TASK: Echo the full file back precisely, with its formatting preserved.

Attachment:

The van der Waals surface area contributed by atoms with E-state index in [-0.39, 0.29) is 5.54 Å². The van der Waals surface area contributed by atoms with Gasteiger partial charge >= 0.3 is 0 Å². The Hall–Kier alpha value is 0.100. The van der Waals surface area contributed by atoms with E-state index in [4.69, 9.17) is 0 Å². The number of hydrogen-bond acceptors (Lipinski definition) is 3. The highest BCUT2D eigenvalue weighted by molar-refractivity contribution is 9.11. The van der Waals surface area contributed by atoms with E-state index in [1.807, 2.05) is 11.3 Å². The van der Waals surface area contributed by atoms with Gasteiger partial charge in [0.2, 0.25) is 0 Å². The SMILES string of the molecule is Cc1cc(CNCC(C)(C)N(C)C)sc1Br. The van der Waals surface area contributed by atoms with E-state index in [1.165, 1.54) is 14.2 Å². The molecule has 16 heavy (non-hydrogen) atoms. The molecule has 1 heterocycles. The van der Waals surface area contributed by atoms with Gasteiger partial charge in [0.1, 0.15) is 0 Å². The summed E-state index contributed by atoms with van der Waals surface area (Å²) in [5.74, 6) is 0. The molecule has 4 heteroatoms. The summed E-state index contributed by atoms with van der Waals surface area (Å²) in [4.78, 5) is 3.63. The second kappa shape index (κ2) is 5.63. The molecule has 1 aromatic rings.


The van der Waals surface area contributed by atoms with E-state index in [-0.39, 0.29) is 5.54 Å². The van der Waals surface area contributed by atoms with Gasteiger partial charge >= 0.3 is 0 Å². The Hall–Kier alpha value is 0.100. The van der Waals surface area contributed by atoms with E-state index in [4.69, 9.17) is 0 Å². The number of hydrogen-bond acceptors (Lipinski definition) is 3. The highest BCUT2D eigenvalue weighted by molar-refractivity contribution is 9.11. The van der Waals surface area contributed by atoms with E-state index in [1.807, 2.05) is 11.3 Å². The van der Waals surface area contributed by atoms with Gasteiger partial charge in [0.2, 0.25) is 0 Å². The SMILES string of the molecule is Cc1cc(CNCC(C)(C)N(C)C)sc1Br. The van der Waals surface area contributed by atoms with E-state index in [1.165, 1.54) is 14.2 Å². The molecule has 16 heavy (non-hydrogen) atoms. The molecule has 1 heterocycles. The van der Waals surface area contributed by atoms with Gasteiger partial charge in [0.1, 0.15) is 0 Å². The summed E-state index contributed by atoms with van der Waals surface area (Å²) in [5.74, 6) is 0. The molecule has 4 heteroatoms. The summed E-state index contributed by atoms with van der Waals surface area (Å²) in [4.78, 5) is 3.63. The second kappa shape index (κ2) is 5.63. The molecule has 1 aromatic rings.